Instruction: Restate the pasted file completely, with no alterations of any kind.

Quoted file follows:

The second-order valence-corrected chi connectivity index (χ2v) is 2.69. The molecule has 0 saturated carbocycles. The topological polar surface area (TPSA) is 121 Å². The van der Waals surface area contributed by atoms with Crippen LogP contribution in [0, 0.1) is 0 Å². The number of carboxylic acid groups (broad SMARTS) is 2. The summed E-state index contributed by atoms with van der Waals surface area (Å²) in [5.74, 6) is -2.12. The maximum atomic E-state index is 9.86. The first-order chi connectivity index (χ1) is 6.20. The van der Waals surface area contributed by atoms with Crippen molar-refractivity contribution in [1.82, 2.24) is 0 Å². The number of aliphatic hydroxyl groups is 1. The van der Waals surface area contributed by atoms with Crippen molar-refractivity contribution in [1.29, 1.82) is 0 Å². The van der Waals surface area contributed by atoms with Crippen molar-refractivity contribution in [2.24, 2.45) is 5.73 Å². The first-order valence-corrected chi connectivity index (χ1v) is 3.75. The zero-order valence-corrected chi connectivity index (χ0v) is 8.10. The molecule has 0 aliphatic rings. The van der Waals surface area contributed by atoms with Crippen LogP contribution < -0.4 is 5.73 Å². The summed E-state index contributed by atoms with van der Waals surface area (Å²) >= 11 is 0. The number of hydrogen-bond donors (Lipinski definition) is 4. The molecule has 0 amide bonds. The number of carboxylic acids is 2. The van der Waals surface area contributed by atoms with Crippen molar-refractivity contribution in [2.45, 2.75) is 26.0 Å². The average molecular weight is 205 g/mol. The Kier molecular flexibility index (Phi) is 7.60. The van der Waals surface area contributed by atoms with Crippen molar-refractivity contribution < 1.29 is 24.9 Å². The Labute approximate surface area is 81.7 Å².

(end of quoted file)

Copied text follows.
The second-order valence-corrected chi connectivity index (χ2v) is 2.69. The molecule has 0 saturated carbocycles. The topological polar surface area (TPSA) is 121 Å². The van der Waals surface area contributed by atoms with Crippen LogP contribution in [0, 0.1) is 0 Å². The number of carboxylic acid groups (broad SMARTS) is 2. The summed E-state index contributed by atoms with van der Waals surface area (Å²) in [5.74, 6) is -2.12. The maximum atomic E-state index is 9.86. The first-order chi connectivity index (χ1) is 6.20. The van der Waals surface area contributed by atoms with Crippen molar-refractivity contribution in [1.82, 2.24) is 0 Å². The number of aliphatic hydroxyl groups is 1. The van der Waals surface area contributed by atoms with Crippen molar-refractivity contribution in [1.29, 1.82) is 0 Å². The van der Waals surface area contributed by atoms with Crippen molar-refractivity contribution in [2.24, 2.45) is 5.73 Å². The first-order valence-corrected chi connectivity index (χ1v) is 3.75. The zero-order valence-corrected chi connectivity index (χ0v) is 8.10. The molecule has 0 aliphatic rings. The van der Waals surface area contributed by atoms with Crippen LogP contribution < -0.4 is 5.73 Å². The summed E-state index contributed by atoms with van der Waals surface area (Å²) >= 11 is 0. The number of hydrogen-bond donors (Lipinski definition) is 4. The molecule has 0 amide bonds. The number of carboxylic acids is 2. The van der Waals surface area contributed by atoms with Crippen molar-refractivity contribution in [2.45, 2.75) is 26.0 Å². The average molecular weight is 205 g/mol. The Kier molecular flexibility index (Phi) is 7.60. The van der Waals surface area contributed by atoms with Crippen molar-refractivity contribution < 1.29 is 24.9 Å². The Labute approximate surface area is 81.7 Å².